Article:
Good King Hunting
One of the biggest thrills in chess is getting the chance to conduct a king hunt successfully (unless you happen to be the party getting hunted down, of course). The most famous example (and rightly so) is the Kasparov-Topalov, Wijk Ann Zee 1999 game. If you haven't seen it yet (surely that can't be the case, can it?), this chap has even collated 250 annotated examples of that superb game on his site for downloading.
However, in the recently concluded Qatar Masters, the German GM Arkady Naiditsch incredibly came up with the concept of a 'self-inflicted' king hunt and allowed his opponent to chase his monarch up and down the board.
My chess buddies have been egging me to post the following brilliancy by CM Mark Tan Keng Yew. Not only is the king hunt a classy one, his opening comments are also quite a mouthful.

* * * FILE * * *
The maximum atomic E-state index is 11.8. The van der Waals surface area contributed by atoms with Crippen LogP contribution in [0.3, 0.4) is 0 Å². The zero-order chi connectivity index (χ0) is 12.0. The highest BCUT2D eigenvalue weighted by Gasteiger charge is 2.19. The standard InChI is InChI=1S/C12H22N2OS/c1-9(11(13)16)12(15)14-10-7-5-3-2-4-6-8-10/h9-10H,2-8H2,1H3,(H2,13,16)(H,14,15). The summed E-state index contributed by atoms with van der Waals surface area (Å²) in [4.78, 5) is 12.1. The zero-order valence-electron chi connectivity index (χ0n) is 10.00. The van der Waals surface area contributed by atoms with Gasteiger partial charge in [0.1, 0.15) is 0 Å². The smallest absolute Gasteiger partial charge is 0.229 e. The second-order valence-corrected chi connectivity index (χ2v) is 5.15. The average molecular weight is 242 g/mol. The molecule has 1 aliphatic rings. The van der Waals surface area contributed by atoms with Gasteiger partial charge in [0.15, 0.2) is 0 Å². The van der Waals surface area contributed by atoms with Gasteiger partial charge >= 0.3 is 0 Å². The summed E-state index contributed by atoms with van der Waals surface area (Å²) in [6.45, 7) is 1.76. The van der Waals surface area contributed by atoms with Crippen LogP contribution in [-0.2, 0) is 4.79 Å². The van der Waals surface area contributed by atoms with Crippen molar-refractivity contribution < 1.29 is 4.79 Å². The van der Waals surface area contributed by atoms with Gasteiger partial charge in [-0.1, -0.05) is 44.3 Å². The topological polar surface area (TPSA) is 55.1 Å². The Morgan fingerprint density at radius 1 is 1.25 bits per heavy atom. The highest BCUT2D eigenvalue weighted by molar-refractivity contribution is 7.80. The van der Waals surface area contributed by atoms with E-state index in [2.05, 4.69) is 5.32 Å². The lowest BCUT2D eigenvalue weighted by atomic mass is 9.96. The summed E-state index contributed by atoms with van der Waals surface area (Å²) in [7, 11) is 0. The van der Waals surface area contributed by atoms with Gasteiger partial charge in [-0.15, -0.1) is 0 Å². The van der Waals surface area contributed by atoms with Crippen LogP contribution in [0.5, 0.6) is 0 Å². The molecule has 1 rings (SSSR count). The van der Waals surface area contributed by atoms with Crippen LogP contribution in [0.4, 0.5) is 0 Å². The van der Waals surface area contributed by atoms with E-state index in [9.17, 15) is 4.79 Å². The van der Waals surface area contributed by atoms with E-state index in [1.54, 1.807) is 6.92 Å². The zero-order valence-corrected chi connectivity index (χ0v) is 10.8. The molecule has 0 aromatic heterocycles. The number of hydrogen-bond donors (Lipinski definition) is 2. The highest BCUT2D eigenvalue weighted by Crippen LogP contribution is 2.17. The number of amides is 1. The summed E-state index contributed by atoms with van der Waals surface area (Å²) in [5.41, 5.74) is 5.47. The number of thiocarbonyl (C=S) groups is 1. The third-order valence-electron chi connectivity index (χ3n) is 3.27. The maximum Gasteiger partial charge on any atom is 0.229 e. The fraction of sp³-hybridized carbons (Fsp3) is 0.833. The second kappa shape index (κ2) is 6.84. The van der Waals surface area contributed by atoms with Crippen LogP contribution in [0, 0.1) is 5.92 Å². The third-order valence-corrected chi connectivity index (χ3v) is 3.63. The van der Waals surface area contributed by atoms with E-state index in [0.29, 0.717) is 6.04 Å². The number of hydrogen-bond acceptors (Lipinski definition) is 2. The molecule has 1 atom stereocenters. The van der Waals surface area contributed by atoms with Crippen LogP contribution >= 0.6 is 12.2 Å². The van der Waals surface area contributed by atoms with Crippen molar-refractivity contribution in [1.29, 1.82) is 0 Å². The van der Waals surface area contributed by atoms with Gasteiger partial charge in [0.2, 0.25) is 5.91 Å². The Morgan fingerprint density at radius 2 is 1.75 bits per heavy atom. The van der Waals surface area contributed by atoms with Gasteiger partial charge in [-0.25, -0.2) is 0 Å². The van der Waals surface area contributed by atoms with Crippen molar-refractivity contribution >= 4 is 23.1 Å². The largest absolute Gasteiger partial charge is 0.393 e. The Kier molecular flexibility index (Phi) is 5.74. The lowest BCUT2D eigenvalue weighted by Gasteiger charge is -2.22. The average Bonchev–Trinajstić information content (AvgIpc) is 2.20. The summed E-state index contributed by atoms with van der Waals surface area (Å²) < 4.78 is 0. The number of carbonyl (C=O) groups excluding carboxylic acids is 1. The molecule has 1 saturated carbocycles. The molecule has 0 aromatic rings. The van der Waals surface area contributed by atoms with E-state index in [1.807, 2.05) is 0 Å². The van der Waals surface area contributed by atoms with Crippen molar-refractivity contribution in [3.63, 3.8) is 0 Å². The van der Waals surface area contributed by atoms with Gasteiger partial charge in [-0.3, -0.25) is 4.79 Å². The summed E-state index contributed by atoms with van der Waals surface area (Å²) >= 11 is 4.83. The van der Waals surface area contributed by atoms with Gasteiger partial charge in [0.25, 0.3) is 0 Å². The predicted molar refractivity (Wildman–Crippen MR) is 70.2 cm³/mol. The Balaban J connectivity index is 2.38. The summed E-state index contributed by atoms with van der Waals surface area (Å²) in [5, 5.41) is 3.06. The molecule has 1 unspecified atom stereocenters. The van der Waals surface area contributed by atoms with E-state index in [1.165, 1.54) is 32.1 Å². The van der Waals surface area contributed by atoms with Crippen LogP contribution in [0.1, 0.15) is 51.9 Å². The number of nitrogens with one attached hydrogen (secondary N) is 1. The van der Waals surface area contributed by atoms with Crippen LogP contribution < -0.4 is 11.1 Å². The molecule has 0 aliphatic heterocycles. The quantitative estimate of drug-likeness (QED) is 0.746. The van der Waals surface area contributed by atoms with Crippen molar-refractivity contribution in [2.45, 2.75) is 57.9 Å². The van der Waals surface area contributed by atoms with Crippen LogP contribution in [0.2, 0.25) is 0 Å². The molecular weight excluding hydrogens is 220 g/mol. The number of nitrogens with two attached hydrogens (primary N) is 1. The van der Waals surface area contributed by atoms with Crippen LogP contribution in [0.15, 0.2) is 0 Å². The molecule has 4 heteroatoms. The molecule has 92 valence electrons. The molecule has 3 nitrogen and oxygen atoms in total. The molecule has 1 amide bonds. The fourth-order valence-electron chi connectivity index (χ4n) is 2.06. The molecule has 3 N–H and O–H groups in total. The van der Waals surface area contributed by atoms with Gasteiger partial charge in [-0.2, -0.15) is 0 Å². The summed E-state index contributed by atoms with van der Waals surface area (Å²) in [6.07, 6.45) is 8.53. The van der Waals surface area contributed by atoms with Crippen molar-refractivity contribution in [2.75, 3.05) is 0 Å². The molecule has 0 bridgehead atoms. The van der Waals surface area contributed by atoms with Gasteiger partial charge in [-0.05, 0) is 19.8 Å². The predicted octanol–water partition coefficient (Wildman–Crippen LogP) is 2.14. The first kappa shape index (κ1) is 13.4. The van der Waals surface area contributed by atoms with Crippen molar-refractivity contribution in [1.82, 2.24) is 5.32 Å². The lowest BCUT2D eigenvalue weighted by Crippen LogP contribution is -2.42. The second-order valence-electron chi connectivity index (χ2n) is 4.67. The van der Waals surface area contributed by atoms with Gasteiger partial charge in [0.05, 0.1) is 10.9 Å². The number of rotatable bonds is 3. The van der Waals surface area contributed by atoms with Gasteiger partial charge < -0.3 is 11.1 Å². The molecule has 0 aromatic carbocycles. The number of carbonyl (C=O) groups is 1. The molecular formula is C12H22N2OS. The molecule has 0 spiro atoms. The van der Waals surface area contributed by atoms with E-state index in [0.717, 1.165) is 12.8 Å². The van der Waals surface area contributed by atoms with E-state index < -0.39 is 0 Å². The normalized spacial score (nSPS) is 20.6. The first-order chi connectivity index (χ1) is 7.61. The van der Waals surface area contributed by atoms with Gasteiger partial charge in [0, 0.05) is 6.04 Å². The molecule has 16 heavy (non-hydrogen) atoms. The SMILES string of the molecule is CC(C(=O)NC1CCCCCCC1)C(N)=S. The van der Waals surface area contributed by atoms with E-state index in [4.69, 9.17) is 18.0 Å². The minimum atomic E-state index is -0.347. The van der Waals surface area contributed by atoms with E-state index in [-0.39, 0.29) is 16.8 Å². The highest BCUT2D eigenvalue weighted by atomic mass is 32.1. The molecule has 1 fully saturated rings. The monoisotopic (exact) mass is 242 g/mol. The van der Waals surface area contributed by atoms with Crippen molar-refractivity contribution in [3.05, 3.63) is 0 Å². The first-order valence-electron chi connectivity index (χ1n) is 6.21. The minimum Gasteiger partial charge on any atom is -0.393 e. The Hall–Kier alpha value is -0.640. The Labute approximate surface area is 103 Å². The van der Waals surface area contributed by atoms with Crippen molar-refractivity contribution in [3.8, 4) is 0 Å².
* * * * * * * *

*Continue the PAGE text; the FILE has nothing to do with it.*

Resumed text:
Here it goes (Mark Tan's comments)...
Beyond the limits of calculated risks
Chess involves a fine balancing act of weighing up many considerations such as one's personal style of play, the match situation and psychology of the opponent's style. In many cases, there is no such thing as the strongest move in a tournament game. At such moments, a flash of inspiration is called for, to do something different beyond the limits of calculated risks.
Here, the sacrifice I made in this game may not appeal to purists. However, playing it is ideed a lot of fun!
On occasion, the king hunt proceeds well but the finishing blow falls short, like in the following game.
So, have you figured out how to wrap up the king hunt after Black's 32nd move? The answer is right at the bottom.